For example: If you routinely do too much for others and not enough for yourself, you’re likely to have people in your life who are asking for more than you can give while honoring your priorities to yourself. Makes sense, right?
Or if you’re someone who inwardly questions her own value, you’re likely attracting people in your life who question your value and don’t see why they should be inconvenienced so that you can take care of yourself. Also makes sense, right?
Dr. Phil is right when he says YOU teach people how to treat you.
Now that you know where you’re most likely to get hooked, it’s time for the next step.
Rule #2: Know How To Handle These Situations BEFORE They Happen.
Being unprepared isn’t likely to set you up for success, is it? Which is why I highly recommend you get a strategy in place in advance of your boundary being tested.
For example, if you tend to acquiesce when asked to do something for others, even when that means you won’t be able to do something for yourself (like exercise or plan and shop for healthy meals), then define your priorities in advance and then have them written out on a paper you can refer to easily.
This way, when a request is made for your time, and it’s something you’d like to do but conflicts with plans you’ve made, you’ll be able to confidently say:
“Thanks for thinking of me, and I’d love to help. However, I have plans for that time (you can be a little more forthcoming about what you’re doing if you like, but it’s not necessary). Would you like to look at our schedules and find another time that works for both of us?”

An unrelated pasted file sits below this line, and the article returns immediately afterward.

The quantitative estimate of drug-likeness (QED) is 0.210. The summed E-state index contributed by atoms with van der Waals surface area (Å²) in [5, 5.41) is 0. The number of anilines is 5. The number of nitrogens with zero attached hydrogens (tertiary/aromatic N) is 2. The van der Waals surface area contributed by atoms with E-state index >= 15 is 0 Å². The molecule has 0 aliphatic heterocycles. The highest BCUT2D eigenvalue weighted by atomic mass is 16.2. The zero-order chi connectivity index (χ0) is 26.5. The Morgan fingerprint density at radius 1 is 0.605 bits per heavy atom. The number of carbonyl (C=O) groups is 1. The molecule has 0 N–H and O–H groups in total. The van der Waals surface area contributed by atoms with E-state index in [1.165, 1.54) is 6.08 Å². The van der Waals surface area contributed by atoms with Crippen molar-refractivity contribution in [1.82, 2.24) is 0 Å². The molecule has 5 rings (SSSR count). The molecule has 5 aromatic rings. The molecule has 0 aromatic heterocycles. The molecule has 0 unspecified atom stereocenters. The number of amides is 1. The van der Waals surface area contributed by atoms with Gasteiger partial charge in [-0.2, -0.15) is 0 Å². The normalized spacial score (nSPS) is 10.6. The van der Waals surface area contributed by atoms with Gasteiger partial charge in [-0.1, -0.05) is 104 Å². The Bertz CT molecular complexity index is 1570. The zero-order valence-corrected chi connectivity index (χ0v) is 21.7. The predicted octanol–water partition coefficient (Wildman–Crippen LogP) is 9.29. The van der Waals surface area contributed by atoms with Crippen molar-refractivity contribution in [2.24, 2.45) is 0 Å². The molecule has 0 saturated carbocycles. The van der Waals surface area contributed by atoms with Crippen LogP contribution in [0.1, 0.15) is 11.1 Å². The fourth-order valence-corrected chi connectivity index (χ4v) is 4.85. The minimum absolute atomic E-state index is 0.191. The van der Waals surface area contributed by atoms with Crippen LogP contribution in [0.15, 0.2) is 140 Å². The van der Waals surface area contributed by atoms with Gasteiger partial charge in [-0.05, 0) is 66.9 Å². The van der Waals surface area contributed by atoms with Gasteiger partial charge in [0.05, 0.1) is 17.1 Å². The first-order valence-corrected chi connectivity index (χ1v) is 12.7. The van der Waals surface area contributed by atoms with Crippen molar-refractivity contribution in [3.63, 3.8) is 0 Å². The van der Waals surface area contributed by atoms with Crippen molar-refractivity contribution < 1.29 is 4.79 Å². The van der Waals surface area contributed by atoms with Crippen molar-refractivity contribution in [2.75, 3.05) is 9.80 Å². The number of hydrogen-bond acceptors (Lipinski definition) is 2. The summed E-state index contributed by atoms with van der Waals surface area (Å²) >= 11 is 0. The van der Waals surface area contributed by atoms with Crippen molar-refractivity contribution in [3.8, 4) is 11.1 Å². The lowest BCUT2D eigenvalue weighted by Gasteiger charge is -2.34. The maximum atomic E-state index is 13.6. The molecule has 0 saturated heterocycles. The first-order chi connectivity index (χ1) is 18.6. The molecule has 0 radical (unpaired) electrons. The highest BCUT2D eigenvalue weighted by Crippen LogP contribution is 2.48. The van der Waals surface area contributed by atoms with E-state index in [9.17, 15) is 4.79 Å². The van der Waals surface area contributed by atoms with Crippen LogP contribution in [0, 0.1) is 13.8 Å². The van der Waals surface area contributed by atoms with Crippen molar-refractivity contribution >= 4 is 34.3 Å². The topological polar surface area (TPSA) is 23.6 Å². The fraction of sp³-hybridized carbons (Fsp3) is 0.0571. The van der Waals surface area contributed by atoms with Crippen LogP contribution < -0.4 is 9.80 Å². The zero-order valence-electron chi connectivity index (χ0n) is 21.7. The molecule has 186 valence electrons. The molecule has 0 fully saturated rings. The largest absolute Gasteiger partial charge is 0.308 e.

If a request is made for your time and you know it’s something you don’t want to do (or even if you’re pretty sure it’s not), kindly say:
“Thanks for thinking of me, but I won’t be able to help. I’m making “x” (my health, writing a book, spending more time with my kids, etc.) a priority and that’s taking up all my free time right now.”
Rule #3: Don’t Make Excuses Or Over Explain
Giving excuses and over-explaining when a simple explanation will do just lets people know that you need to please and need to be loved, and that you’re prepared to sacrifice yourself to make that happen.
Remember, you are the priority here and you need to please yourself and love yourself before you truly can be of service to anyone else.